Growing multiple varieties of vegetables is the tradition at Robbins Farm Garden. So it is with our Peas. This year, we grew three types: Snap (Sugar Snap), Snow (Mammoth Melting Sugar) and Shell (Alderman).The Sugar Snap Peas performed well enough last year to justify a repeat performance, covering our 7-foot high bamboo trellis which also serves as the platform for the late season Pole Beans. Yet, the bush-type Snow and Shell Peas we grew last year were not the best use of vertical space.
The search for a tall Snow Pea was easy. Mammoth Melting Sugar is an heirloom variety, considered one of the largest and finest flat pod peas on the market. They grew, not unexpectedly, terrifically well in our garden. A tall variety of Shell Pea was more difficult to find. We decided upon Alderman, a variety marketed by Thompson & Morgan.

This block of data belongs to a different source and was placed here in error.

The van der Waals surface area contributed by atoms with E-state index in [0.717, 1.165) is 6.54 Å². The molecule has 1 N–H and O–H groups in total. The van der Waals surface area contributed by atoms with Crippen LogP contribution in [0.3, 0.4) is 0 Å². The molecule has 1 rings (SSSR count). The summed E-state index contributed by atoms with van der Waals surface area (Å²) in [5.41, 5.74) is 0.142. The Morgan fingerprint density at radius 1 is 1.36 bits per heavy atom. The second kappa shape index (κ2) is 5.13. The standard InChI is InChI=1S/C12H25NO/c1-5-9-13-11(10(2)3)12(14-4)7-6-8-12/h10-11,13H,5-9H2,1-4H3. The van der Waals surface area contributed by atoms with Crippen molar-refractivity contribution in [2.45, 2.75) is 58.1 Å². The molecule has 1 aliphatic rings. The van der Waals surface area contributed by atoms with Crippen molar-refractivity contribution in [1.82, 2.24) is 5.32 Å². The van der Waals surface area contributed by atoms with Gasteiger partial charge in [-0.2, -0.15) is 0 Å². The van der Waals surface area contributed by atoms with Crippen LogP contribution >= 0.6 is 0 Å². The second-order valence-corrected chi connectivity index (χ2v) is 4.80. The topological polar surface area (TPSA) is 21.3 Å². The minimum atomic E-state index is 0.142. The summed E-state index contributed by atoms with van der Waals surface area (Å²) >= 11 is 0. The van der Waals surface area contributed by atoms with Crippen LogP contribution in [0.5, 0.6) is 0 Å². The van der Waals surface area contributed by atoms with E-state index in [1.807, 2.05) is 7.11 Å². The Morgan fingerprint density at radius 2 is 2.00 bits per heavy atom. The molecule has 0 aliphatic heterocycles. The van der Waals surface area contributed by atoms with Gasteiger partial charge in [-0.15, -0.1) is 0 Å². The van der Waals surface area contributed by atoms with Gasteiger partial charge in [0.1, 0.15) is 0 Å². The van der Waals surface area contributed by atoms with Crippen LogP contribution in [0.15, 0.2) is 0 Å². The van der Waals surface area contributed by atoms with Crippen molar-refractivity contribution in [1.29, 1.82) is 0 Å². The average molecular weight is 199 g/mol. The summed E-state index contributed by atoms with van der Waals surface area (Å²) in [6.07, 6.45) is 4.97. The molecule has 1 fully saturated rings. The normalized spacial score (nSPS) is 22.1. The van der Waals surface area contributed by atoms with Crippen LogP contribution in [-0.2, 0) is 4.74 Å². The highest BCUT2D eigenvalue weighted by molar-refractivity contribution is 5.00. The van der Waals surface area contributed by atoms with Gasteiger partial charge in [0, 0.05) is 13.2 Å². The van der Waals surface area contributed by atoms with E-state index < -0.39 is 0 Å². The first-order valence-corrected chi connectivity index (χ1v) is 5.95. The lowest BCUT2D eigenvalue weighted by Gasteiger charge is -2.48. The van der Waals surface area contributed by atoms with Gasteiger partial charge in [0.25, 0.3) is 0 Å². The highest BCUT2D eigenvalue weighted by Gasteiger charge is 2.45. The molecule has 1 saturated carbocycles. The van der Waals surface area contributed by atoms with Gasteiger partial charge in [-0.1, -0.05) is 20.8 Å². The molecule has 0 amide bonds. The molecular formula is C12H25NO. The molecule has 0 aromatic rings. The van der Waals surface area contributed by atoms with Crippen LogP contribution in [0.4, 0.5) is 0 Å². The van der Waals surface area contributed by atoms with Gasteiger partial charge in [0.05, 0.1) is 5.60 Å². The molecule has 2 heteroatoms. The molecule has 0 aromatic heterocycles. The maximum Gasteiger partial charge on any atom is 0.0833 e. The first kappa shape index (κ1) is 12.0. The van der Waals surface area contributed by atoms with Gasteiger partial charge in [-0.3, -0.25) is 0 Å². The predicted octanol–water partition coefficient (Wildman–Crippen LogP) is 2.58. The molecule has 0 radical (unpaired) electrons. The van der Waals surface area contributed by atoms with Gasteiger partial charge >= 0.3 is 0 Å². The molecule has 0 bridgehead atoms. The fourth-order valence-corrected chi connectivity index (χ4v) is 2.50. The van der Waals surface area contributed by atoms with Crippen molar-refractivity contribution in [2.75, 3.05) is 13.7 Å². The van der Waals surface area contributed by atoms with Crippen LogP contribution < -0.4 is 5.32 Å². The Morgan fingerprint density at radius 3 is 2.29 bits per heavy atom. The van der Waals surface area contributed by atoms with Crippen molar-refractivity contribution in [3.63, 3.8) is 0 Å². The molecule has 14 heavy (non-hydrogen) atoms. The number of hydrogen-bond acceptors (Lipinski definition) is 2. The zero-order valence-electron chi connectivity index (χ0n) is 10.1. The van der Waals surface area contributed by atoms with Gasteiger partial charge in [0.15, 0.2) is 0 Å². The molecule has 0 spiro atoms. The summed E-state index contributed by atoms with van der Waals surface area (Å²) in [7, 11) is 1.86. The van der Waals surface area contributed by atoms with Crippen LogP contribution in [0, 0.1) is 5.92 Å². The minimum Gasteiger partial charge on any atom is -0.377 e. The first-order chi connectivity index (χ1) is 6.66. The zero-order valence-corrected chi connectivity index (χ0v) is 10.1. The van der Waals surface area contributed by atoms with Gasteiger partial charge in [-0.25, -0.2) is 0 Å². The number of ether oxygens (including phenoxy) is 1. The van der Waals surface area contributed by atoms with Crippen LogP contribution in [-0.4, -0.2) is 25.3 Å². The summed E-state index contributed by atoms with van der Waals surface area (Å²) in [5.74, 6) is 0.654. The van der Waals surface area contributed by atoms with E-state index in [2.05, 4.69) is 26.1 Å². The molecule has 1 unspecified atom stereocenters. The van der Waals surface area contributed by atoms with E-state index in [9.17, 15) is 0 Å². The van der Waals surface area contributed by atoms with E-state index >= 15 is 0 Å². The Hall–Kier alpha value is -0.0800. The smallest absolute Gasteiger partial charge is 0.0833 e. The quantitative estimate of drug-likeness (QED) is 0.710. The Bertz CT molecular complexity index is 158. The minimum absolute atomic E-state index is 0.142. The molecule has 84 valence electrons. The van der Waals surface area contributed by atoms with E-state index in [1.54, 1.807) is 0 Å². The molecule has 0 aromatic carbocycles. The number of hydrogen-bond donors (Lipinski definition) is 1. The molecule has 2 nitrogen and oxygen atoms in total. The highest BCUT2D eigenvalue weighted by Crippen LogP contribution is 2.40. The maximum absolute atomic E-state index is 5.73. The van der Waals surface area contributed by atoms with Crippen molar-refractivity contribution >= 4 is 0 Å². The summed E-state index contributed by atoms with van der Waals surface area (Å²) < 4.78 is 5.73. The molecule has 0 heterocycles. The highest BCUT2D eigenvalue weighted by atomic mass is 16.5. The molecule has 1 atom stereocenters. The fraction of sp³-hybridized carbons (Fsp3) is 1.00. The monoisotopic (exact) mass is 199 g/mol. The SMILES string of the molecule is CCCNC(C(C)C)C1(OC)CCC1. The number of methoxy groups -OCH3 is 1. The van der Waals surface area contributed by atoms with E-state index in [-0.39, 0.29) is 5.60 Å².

Alderman is a later pea (85 days to maturity vs. 70 for Sugar Snap & 68 for Mammoth Melting Sugar), but it did not disappoint. The plants grew as quickly -- and as tall -- as the other Peas, and the production was every bit as good. Fresh from the pod, they rival snap peas for flavor and sweetness. One warning: they require very little cooking, and they lose their flavor if over-cooked.
The Pea plants were pulled today and Pole Beans planted in their place. Overall, I would have to rate this year's Pea crop as outstanding, with a solid month of harvest.